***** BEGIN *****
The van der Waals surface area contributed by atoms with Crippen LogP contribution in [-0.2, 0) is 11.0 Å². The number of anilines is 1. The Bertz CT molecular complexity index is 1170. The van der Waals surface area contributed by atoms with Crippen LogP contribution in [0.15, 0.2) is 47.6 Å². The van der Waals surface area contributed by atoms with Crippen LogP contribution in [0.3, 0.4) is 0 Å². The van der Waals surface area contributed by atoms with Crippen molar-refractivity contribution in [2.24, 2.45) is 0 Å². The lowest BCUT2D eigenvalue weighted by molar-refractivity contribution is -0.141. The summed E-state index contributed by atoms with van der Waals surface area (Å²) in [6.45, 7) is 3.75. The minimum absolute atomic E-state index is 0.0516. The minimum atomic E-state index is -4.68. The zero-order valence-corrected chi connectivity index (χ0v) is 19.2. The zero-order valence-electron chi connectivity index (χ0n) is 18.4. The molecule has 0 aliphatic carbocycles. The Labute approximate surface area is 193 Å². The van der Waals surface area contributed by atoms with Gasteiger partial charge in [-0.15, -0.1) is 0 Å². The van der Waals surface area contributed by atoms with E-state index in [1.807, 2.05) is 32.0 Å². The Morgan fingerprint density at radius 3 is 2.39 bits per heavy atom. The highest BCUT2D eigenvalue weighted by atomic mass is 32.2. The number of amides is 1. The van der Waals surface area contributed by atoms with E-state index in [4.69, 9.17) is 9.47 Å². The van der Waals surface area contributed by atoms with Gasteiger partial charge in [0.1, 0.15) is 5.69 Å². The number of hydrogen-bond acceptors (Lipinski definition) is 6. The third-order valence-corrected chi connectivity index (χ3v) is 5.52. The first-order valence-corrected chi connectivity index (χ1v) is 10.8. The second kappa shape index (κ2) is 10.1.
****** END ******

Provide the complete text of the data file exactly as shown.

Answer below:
The van der Waals surface area contributed by atoms with Crippen LogP contribution in [-0.2, 0) is 11.0 Å². The number of anilines is 1. The Bertz CT molecular complexity index is 1170. The van der Waals surface area contributed by atoms with Crippen LogP contribution in [0.15, 0.2) is 47.6 Å². The van der Waals surface area contributed by atoms with Crippen LogP contribution in [0.3, 0.4) is 0 Å². The van der Waals surface area contributed by atoms with Crippen molar-refractivity contribution in [2.24, 2.45) is 0 Å². The lowest BCUT2D eigenvalue weighted by molar-refractivity contribution is -0.141. The summed E-state index contributed by atoms with van der Waals surface area (Å²) in [6.45, 7) is 3.75. The minimum absolute atomic E-state index is 0.0516. The minimum atomic E-state index is -4.68. The zero-order valence-corrected chi connectivity index (χ0v) is 19.2. The zero-order valence-electron chi connectivity index (χ0n) is 18.4. The molecule has 0 aliphatic carbocycles. The Labute approximate surface area is 193 Å². The van der Waals surface area contributed by atoms with Gasteiger partial charge in [-0.15, -0.1) is 0 Å². The van der Waals surface area contributed by atoms with E-state index in [1.807, 2.05) is 32.0 Å². The Morgan fingerprint density at radius 3 is 2.39 bits per heavy atom. The highest BCUT2D eigenvalue weighted by atomic mass is 32.2. The number of amides is 1. The van der Waals surface area contributed by atoms with E-state index in [4.69, 9.17) is 9.47 Å². The van der Waals surface area contributed by atoms with Gasteiger partial charge in [0.1, 0.15) is 5.69 Å². The number of hydrogen-bond acceptors (Lipinski definition) is 6. The third-order valence-corrected chi connectivity index (χ3v) is 5.52. The first-order valence-corrected chi connectivity index (χ1v) is 10.8. The second kappa shape index (κ2) is 10.1.